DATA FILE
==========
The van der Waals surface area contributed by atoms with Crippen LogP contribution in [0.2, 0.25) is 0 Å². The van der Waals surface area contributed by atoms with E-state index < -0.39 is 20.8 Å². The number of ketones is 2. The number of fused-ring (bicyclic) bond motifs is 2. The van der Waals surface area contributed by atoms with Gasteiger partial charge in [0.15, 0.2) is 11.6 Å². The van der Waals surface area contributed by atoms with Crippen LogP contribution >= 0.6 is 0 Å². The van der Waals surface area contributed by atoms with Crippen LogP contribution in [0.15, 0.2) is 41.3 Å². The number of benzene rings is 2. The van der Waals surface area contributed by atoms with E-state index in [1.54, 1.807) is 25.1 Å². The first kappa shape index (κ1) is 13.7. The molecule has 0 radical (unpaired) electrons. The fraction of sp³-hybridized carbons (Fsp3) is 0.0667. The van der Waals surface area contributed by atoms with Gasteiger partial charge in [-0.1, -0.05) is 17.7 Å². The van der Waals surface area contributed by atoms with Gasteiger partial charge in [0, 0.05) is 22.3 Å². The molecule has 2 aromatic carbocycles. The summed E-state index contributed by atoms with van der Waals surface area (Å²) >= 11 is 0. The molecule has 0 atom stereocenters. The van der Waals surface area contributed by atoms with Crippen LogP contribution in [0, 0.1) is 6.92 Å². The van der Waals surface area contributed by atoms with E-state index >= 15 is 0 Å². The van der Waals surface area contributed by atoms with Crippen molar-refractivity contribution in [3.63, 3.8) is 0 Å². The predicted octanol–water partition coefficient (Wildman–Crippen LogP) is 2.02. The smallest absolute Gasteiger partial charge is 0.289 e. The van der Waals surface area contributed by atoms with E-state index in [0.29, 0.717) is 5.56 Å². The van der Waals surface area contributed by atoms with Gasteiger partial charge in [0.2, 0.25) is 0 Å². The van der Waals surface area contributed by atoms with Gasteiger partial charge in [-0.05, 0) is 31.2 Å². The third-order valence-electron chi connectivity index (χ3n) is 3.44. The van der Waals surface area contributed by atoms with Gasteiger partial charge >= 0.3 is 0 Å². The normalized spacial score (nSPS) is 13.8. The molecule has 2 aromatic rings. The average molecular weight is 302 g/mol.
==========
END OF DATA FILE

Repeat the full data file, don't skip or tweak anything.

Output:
The van der Waals surface area contributed by atoms with Crippen LogP contribution in [0.2, 0.25) is 0 Å². The van der Waals surface area contributed by atoms with E-state index < -0.39 is 20.8 Å². The number of ketones is 2. The number of fused-ring (bicyclic) bond motifs is 2. The van der Waals surface area contributed by atoms with Gasteiger partial charge in [0.15, 0.2) is 11.6 Å². The van der Waals surface area contributed by atoms with Crippen LogP contribution >= 0.6 is 0 Å². The van der Waals surface area contributed by atoms with Crippen LogP contribution in [0.15, 0.2) is 41.3 Å². The number of benzene rings is 2. The van der Waals surface area contributed by atoms with E-state index in [1.54, 1.807) is 25.1 Å². The first kappa shape index (κ1) is 13.7. The molecule has 0 radical (unpaired) electrons. The fraction of sp³-hybridized carbons (Fsp3) is 0.0667. The van der Waals surface area contributed by atoms with Gasteiger partial charge in [-0.1, -0.05) is 17.7 Å². The van der Waals surface area contributed by atoms with Gasteiger partial charge in [0, 0.05) is 22.3 Å². The molecule has 2 aromatic carbocycles. The summed E-state index contributed by atoms with van der Waals surface area (Å²) >= 11 is 0. The molecule has 0 atom stereocenters. The van der Waals surface area contributed by atoms with Crippen LogP contribution in [0, 0.1) is 6.92 Å². The van der Waals surface area contributed by atoms with E-state index >= 15 is 0 Å². The van der Waals surface area contributed by atoms with Crippen molar-refractivity contribution in [3.63, 3.8) is 0 Å². The predicted octanol–water partition coefficient (Wildman–Crippen LogP) is 2.02. The smallest absolute Gasteiger partial charge is 0.289 e. The van der Waals surface area contributed by atoms with E-state index in [0.29, 0.717) is 5.56 Å². The van der Waals surface area contributed by atoms with Gasteiger partial charge in [0.2, 0.25) is 0 Å². The van der Waals surface area contributed by atoms with Gasteiger partial charge in [-0.05, 0) is 31.2 Å². The third-order valence-electron chi connectivity index (χ3n) is 3.44. The van der Waals surface area contributed by atoms with Gasteiger partial charge >= 0.3 is 0 Å². The normalized spacial score (nSPS) is 13.8. The molecule has 2 aromatic rings. The average molecular weight is 302 g/mol.